“They’ve only been waiting for us to get in office,” Ernst said.

Council will also work on a solution for aging subdivision signs as aging areas without homeowners associations are finding it difficult to maintain it.

Learnard, noting that she lives on Lake Peachtree, noted that the dredging of the lake will likely need to be addressed by the county this year. She also said the organizers of the city’s community garden on McIntosh Trail are hoping to raise funds for a building such as a pavilion to host classes along with a restroom facility.

Learnard also got her fellow council members to address scoreboard issues at the J.I. Meade softball fields, and she expressed some frustration the matter hasn’t been taken care of already.

Fleisch suggested looking at an expansion of the Keep Peachtree City Beautiful campaign so those volunteers could collect trash at bins all over the city, assuming the duties from city employees.
It would also allow volunteers to focus on certain areas of the cart path that have trouble with rubbish, she added.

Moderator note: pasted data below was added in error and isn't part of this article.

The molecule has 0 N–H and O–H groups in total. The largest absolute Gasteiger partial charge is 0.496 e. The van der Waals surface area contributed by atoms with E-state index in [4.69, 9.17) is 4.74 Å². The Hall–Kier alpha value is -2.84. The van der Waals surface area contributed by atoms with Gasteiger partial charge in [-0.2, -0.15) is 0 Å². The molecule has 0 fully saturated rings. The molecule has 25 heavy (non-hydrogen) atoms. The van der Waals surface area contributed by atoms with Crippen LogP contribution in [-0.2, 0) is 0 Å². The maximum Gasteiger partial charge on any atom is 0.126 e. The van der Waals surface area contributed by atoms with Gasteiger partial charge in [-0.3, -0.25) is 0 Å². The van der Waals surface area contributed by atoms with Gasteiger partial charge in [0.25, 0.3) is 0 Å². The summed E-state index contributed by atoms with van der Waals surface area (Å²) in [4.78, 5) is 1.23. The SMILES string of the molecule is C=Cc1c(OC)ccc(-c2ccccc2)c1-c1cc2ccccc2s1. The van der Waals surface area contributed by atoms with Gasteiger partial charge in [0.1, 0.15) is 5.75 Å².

“Certain areas don’t look as good as others, and they need some work,” Fleisch said.
Mayor Vanessa Fleisch said she hoped to get that on the agenda for an upcoming council meeting because the matter needs to be addressed fairly quickly to take advantage of  “ground work” that has already been established on the matter.

Another short-term matter to address is how to get golf carts safely across Crosstown Drive, and also figuring out a way to get them across Ga. Highway 74.

City Manager Jim Pennington reported that city staff is working on the Crosstown matter which is of importance because of the resurfacing project is due to take place this year. It’s such a top-level issue that Pennington reached into his folder and pulled out a map showing the various crossing sites that have been discussed.

It’s possible the road may be designed with a median in the middle that will allow carts to cross one lane of Crosstown at a time and then wait.

New Councilman Terry Ernst noted that the city needs to offer a better way to go across Crosstown, and he urged a solution to cross Hwy. 74 onto TDK Boulevard too, noting that pedestrians and cyclists can cross the road, but under DOT rules golf carts cannot.